When learning and practicing shader programming for Unity, I found the Cg Wiki website extremely benevolent on getting a well-rounded understanding of how to shade an object step by step. Apart from the magic configuration parts(Shader Properties/Passes/Tags etc.) of a typical Unity shader, the main function-related part of the shader only lies between CGPROGRAM and ENDCG. According to my practice, I believe Cg Wiki and Unity Shader Reference can cover almost all the basic tricks of Unity shader programming. ;)

However, when I went through the Specular Highlights tutorial trying to achieve a Phong Shading effect from scratch, I found the code snippet that the tutorial provided has some artifacts.

After implementing the shading algorithm, the visual looks pretty promising. But when I rotate the light source or move the view direction I notice the terminator could sometimes becomes a sharp boundary between lit and shadow areas:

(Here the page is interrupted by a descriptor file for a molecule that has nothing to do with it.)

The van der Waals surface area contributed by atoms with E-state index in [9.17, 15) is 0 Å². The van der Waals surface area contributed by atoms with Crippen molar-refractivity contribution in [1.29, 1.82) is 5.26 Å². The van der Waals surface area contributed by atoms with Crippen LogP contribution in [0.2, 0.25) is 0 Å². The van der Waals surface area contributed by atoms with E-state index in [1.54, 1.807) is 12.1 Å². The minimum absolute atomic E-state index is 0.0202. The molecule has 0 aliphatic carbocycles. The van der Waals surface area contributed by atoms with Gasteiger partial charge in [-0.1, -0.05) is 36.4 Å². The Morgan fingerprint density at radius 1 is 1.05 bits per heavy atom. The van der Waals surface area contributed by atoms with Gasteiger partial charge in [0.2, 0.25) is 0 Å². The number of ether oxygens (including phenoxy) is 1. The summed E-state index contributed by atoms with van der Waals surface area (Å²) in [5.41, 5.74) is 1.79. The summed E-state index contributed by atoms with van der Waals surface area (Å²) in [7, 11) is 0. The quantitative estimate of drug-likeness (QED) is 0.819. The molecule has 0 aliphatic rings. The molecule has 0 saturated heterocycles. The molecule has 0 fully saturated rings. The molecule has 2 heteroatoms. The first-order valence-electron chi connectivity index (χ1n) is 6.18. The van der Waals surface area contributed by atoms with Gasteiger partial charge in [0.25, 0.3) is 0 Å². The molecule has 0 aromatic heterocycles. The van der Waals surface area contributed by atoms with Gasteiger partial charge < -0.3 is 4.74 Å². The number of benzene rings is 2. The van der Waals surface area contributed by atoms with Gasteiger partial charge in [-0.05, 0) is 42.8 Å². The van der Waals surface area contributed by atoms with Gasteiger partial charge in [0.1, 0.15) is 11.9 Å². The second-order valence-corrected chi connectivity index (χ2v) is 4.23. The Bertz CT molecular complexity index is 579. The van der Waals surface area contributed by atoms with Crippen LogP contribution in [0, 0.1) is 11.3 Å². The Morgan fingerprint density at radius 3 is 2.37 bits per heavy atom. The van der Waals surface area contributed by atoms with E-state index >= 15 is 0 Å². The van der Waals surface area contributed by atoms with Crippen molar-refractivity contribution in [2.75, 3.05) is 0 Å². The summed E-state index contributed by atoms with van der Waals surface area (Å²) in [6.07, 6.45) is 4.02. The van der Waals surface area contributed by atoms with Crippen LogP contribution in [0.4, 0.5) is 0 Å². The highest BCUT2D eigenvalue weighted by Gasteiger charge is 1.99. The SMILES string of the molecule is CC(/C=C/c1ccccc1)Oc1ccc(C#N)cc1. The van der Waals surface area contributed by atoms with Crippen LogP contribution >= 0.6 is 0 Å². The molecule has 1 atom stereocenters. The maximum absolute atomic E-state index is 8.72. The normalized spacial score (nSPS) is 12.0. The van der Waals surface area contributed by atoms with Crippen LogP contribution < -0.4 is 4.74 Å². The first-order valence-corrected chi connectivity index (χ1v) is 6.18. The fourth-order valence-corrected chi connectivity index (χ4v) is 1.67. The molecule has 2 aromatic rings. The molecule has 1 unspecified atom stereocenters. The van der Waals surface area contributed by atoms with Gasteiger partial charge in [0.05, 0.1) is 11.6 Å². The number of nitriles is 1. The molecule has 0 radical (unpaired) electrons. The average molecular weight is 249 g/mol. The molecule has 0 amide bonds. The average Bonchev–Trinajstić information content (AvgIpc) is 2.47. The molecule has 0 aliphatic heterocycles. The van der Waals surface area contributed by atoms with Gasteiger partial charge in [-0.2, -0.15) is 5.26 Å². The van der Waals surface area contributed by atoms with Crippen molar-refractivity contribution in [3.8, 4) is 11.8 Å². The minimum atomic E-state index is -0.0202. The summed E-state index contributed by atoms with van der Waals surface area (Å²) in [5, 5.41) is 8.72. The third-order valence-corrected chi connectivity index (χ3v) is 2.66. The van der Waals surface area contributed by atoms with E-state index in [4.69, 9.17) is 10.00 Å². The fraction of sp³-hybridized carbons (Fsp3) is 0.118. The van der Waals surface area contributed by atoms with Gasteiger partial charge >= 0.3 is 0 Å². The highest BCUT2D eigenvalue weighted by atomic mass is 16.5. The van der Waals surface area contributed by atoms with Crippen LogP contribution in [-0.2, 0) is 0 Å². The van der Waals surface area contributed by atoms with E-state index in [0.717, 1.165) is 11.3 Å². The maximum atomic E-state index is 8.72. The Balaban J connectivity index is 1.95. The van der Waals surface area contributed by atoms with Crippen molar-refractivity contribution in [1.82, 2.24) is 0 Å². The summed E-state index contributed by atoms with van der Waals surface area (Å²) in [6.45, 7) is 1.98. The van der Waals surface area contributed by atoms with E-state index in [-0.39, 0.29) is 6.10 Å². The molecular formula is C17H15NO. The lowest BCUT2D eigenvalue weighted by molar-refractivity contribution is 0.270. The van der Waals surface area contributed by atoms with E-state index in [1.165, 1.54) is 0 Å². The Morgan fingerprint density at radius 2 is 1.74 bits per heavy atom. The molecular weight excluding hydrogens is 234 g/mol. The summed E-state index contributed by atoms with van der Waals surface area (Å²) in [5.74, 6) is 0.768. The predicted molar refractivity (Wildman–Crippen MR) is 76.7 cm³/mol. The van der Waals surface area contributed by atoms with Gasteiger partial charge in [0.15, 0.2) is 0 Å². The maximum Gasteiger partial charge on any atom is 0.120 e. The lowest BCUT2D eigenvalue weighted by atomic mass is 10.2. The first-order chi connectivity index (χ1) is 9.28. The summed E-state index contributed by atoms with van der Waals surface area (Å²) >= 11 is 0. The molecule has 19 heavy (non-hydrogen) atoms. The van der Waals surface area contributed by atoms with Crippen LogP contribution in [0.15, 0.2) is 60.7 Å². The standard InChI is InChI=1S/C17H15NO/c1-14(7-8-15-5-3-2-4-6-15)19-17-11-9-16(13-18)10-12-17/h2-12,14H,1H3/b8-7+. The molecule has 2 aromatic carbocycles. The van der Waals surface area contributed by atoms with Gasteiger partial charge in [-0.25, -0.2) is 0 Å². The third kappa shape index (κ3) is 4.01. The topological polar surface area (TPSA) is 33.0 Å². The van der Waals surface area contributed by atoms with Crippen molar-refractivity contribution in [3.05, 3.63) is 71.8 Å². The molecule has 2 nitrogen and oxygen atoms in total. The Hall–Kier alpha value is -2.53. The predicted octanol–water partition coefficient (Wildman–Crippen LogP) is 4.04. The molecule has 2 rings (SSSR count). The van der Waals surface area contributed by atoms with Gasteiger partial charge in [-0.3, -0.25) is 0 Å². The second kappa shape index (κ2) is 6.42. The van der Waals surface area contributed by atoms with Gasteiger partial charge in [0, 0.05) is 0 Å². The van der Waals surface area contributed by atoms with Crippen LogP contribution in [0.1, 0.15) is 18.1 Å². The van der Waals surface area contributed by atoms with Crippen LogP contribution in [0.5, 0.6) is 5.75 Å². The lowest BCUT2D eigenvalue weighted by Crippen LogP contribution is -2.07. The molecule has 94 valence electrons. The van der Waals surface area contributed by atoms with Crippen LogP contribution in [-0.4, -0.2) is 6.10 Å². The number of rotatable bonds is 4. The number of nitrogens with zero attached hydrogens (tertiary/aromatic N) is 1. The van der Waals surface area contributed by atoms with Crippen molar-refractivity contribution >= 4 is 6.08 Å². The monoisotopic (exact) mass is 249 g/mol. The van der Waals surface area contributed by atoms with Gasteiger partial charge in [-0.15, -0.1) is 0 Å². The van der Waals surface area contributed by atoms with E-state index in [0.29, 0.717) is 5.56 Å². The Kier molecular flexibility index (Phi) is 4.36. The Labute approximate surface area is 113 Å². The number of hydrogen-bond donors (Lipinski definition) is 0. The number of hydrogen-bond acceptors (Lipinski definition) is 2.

float3 specularReflection;
if (dot(normalDirection, lightDirection) < 0.0){
// light source on the wrong side.
specularReflection = float3(0.0, 0.0, 0.0); // no specular reflection.
}
else {
// light source on the right side
specularReflection =
attenuation *
_LightColor0.rgb *
_SpecColor.rgb *
pow(max(0.0, dot(reflect(-lightDirection, normalDirection), viewDirection)),
_Shininess);
}

return float4(
ambientLighting +
diffuseReflection +
specularReflection,
1.0);


The specular is calculated by the dot product of the reflect vector and the view direction vector. However, this angle can be larger than 90 degrees. According to how dot product is calculated,

When the angle between view direction and lighting direction is larger than 90 degrees, the cosine of it will be negative, and the dot product is also going to be negative.

Color is in the type of float4 / half4 / fixed4 in Cg and can not has negative elements. The negative values are simply treated as pitch black and cause this “hard terminator” artifact.

One of the ways to fix it is to multiply the final color result with the same dot product result again.

specularReflection = attenuation * _LightColor0.rgb * _SpecColor.rgb *
pow(max(0.0, dot(reflect(-lightDirection, normalDirection), viewDirection)),
_Shininess);
* dot(lightDirection, normalDirection); // fixed!


Since the length of direction vectors is always 1, so this can get rid off the negative values. And this is the optimized result:

Now the terminator is smooth! :D